Pope Paul VI observed, “The blessed’s spiritual journey was not without fits and starts—moments of discouragement, of darkness, of uncertainty. We have been struck, nevertheless, by what would be a characteristic of his entire life from nearly the beginning… We wish to speak of his spirit of penance. Penance was not an empty word for him. He pushed it to the extreme, he returned from afar! He had to dominate the passions that would otherwise have enslaved him, a violent and perpetual battle. Through penance, he learned to seek and love sacrifice, for sacrifice configures us to the suffering and victorious Christ. Offering himself as a libation, abandoning all things to the hands of God at the cost of the greatest personal sacrifice seemed to have been his leitmotiv, the constant goal of his efforts. And when at the end of his life, crippled by illnesses and afflicted with blindness, he would finally be able to prepare himself for the supreme gift, he realized how useful asceticism had been to master the old man. He would be ready to meet the Lord. His joy would be complete” (April 27, 1975).

To transmit to everyone

In 1590, Cesar left his solitude. He was struck by the religious ignorance in the countryside. Reading the Catechism of the Council of Trent gave him the idea to found a society of priests dedicated to catechesis. He wanted to transmit to others his intimate and sweet knowledge of Christ. He felt called to put into place a new method of teaching the truths of the faith to all, in particular to the uneducated and to those living in the dechristianized countryside. “We must teach the catechism with everything within us, and our conduct must make of us a living catechism. … I would that my body be cut up into an infinite number of little pieces if from each piece a catechist could spring up.” With his bishop’s permission, Cesar began to comb the towns and countryside to catechize those he would call his “flock”. His cousin, Jean-Baptiste Romillon, who had converted from Calvinism in 1579 and then had been ordained a priest in 1588, accompanied him in this apostolate. Soon, our two apostles were giving veritable missions in the surrounding regions, all the way into the Cévennes. Some young disciples joined them.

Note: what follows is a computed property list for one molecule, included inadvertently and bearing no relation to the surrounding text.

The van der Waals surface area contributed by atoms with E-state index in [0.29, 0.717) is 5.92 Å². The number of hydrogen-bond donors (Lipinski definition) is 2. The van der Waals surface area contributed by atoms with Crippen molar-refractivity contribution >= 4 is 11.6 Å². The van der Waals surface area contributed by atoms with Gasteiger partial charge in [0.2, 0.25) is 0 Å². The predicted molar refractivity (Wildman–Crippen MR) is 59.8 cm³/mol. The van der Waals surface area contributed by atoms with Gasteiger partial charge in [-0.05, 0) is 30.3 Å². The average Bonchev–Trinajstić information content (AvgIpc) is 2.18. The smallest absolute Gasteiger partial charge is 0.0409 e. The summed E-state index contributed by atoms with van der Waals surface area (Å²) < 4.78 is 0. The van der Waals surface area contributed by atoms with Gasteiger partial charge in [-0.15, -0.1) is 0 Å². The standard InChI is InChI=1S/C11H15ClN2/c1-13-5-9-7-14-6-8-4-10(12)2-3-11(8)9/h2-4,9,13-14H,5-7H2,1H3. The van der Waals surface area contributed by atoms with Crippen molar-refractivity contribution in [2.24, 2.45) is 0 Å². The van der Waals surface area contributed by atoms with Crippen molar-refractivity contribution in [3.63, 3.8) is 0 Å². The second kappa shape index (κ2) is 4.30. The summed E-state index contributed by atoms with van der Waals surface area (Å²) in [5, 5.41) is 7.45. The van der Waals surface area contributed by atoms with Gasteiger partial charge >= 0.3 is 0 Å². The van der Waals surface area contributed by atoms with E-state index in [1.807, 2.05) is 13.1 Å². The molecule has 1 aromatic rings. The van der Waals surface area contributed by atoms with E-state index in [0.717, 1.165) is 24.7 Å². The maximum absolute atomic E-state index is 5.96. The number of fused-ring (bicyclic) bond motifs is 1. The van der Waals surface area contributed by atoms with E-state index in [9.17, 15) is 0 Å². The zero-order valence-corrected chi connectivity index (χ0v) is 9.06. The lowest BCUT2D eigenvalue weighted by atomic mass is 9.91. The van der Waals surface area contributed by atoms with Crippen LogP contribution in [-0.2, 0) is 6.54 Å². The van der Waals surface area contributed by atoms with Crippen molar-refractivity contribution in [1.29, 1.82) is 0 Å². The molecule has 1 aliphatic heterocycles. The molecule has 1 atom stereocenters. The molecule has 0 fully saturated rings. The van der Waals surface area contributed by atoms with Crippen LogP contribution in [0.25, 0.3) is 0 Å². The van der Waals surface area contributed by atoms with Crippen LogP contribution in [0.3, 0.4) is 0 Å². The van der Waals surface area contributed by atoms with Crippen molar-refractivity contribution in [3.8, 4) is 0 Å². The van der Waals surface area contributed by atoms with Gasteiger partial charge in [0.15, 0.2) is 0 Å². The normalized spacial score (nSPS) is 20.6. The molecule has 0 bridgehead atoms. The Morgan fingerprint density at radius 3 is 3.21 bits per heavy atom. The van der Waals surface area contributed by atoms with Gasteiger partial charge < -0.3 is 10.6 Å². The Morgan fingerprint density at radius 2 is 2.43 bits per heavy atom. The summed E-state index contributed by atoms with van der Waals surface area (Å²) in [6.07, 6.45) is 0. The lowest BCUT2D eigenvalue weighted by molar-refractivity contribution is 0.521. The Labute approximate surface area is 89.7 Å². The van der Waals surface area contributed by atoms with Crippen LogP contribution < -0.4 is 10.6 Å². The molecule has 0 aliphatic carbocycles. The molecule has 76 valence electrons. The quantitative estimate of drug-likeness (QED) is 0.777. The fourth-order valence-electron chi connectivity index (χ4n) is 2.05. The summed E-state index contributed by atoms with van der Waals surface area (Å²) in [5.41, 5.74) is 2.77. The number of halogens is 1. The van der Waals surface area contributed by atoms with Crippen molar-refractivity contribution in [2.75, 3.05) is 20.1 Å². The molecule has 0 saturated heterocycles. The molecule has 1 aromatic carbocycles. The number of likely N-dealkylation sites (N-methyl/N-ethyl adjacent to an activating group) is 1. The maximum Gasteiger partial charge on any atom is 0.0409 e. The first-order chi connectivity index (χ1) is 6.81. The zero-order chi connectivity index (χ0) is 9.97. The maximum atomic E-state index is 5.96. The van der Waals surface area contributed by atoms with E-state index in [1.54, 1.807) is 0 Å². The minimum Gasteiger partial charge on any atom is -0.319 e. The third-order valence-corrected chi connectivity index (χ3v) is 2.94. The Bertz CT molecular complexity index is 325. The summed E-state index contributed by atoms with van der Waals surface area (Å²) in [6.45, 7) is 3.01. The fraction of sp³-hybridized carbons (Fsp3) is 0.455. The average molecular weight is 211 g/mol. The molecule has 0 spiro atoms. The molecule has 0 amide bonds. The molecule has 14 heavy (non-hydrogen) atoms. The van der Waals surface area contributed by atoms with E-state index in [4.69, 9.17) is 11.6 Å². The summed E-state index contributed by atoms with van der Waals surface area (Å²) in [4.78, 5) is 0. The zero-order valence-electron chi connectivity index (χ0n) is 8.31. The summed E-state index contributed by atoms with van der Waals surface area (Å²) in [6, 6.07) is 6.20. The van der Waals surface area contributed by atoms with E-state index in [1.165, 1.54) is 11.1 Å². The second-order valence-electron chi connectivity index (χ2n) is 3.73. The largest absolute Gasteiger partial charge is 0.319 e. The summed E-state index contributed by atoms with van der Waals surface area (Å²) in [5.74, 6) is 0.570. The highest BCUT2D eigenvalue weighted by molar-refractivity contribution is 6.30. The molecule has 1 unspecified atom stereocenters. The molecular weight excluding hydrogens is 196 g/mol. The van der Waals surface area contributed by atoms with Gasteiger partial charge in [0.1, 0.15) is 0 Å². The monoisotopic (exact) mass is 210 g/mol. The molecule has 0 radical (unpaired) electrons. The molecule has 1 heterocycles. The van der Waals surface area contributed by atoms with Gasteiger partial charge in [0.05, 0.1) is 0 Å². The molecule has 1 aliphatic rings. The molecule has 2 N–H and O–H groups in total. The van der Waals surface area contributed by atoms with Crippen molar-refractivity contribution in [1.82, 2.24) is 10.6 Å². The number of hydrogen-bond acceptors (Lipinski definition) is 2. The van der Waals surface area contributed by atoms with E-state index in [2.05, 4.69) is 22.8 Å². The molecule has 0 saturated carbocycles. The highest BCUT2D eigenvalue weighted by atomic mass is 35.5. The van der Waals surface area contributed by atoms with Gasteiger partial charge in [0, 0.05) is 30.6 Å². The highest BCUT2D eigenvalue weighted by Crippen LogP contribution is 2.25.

“The intuition, or one might say genius, of Cesar de Bus,” noted Pope Paul VI, “was the ability to put his finger on a primordial need, of which the Fathers of the Council of Trent had had such a shrewd presentiment with the catechism they ordered to be written, so that all pastors, from the bishop to the priest in a small parish, might possess a reference manual. But the land still lay fallow. The people’s destitution was extreme, and the devotion of its ministers was not enough in itself to alleviate it. Intelligently formed in the Ignatian school by his director Pequet, Cesar de Bus would then come to know the lives, the spiritual doctrine, and the works of other leading thinkers of the day: Peter Canisius, Robert Bellarmine, Philip Neri, and Charles Borromeo. The latter two in particular left an indelible impression on him. He became permeated with their inspirations, modeled his actions on theirs, and burned with the same zeal they did.”

“His method,” continued Pope Paul VI, “was to teach the faith to all classes of the population, distinguishing by degrees, of course, between those capable of taking in a great deal, and those with whom, at first, he would have to be satisfied with just a little. But the important point was that all be evangelized, that all receive whatever instruction they were able to grasp. The words were simple; the formulas few, well presented, and easy to remember. Onto this plan he would graft preaching steeped in Holy Scripture, also adapted so that concepts, once learned, would be built on, and be transformed into a spiritual attitude and way of acting—in a word, into life.”

On September 29, 1592, Cesar de Bus founded the Congregation of the Secular Priests of Christian Doctrine with his first five companions, in L’Isle-sur-la-Sorgue, in the Vaucluse, first with the approval of Bishop Bordini of Cavaillon, then in 1598 with the approval of Pope Clement VIII. “We must be convinced,” he told them, “that we do not preach for ourselves, but for the benefit of those who hear us.” Father de Bus instituted a gradual system for teaching the catechism that consisted of presenting the main points of the doctrine in three successive courses. The “little doctrine,” directed at those who had no prior knowledge, taught the sign of the Cross, the main prayers, the commandments, the sacraments and the mysteries of the faith. The “middle doctrine” first gave an explanation using familiar teachings, and then a glimpse into Scripture and the Fathers of the Church. The “great doctrine” was delivered from the pulpit on Sundays and solemnities.

“Teaching the faith is something beautiful!”